News & Politics

Trump Overruled Sec. Mattis to Attack Syria Without Congressional Approval After He Tweeted Threats: Report

The secretary of defense now has few allies who can help him constrain the president.

Photo Credit: DoD photo by Navy Petty Officer 1st Class Kathryn E. Holm

President Donald Trump rejected Secretary of Defense James Mattis' insistence that he needed congressional approval to attack Syria last week, according to a new report from the New York Times. Trump wanted to back up his threatening tweets, so he didn't want to risk the possibility that Congress could stop him from acting or slow him down, the report said.

Now that John Bolton is national security adviser, replacing H.R. McMaster, Mattis has few allies in the administration. Along with McMaster and former Secretary of State Rex Tillerson, Mattis had been seen as one of the "adults" in the room restraining the president's worst impulses — but his power seems to be waning.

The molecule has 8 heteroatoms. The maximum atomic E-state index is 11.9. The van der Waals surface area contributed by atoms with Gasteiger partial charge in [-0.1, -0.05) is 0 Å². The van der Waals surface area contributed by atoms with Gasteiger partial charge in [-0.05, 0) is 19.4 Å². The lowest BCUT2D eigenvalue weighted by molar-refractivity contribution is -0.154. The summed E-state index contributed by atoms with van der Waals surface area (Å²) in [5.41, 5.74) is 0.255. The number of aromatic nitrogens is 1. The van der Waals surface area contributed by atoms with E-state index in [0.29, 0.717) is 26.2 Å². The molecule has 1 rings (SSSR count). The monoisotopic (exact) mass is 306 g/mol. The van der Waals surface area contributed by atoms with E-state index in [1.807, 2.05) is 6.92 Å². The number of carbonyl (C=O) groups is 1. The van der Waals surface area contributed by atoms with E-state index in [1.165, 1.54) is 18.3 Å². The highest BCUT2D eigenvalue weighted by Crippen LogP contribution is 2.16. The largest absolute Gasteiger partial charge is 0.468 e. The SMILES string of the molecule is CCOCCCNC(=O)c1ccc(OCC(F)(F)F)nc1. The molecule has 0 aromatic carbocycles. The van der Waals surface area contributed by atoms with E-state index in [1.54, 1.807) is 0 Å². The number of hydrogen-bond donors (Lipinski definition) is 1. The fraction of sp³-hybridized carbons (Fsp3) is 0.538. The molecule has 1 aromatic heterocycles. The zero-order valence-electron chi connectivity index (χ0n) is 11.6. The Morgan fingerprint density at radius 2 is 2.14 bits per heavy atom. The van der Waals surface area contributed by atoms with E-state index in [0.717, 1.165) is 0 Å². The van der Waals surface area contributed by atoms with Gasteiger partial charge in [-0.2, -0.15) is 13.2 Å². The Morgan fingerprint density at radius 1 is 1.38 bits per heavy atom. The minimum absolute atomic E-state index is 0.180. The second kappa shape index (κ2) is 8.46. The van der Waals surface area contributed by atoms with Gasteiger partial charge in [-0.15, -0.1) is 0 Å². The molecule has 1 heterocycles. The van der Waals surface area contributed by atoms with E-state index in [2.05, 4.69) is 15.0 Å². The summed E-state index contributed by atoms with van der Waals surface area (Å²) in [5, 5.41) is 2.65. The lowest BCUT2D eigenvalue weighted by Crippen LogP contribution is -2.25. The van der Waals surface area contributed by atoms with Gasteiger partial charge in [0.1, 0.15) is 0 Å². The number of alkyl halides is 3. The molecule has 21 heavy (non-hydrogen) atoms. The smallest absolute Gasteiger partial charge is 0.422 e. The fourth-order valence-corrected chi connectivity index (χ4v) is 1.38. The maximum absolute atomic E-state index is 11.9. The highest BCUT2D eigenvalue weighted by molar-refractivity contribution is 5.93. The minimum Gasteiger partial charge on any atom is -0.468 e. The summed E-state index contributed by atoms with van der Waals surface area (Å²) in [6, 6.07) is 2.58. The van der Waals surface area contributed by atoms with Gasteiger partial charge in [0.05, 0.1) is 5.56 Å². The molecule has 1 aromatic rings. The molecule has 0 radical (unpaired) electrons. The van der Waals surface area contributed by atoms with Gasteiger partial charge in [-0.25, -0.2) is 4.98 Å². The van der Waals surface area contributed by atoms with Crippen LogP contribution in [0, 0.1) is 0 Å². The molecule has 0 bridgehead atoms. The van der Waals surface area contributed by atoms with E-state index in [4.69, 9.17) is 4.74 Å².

Trump's worst impulses were on display when he tweeted:

Mattis was on firm ground insisting that Trump request approval from Congress for a strike. The Constitution gives Congress the power to declare war, and the legal justification for the president's strikes in Syria remains highly dubious. Given the choice between following the Constitution and standing behind his tweets, it's not hard to guess how the president will act.

Hiring Bolton, an extreme foreign policy hawk who has advocated for the Iraq War and has defended the idea of launching a first strike against North Korea, also prefigured the strikes. By bringing him on, Trump made it clear he was likely to adopt a more aggressive stance on the world stage. 

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Cody Fenwick is a reporter and editor. Follow him on Twitter @codytfenwick.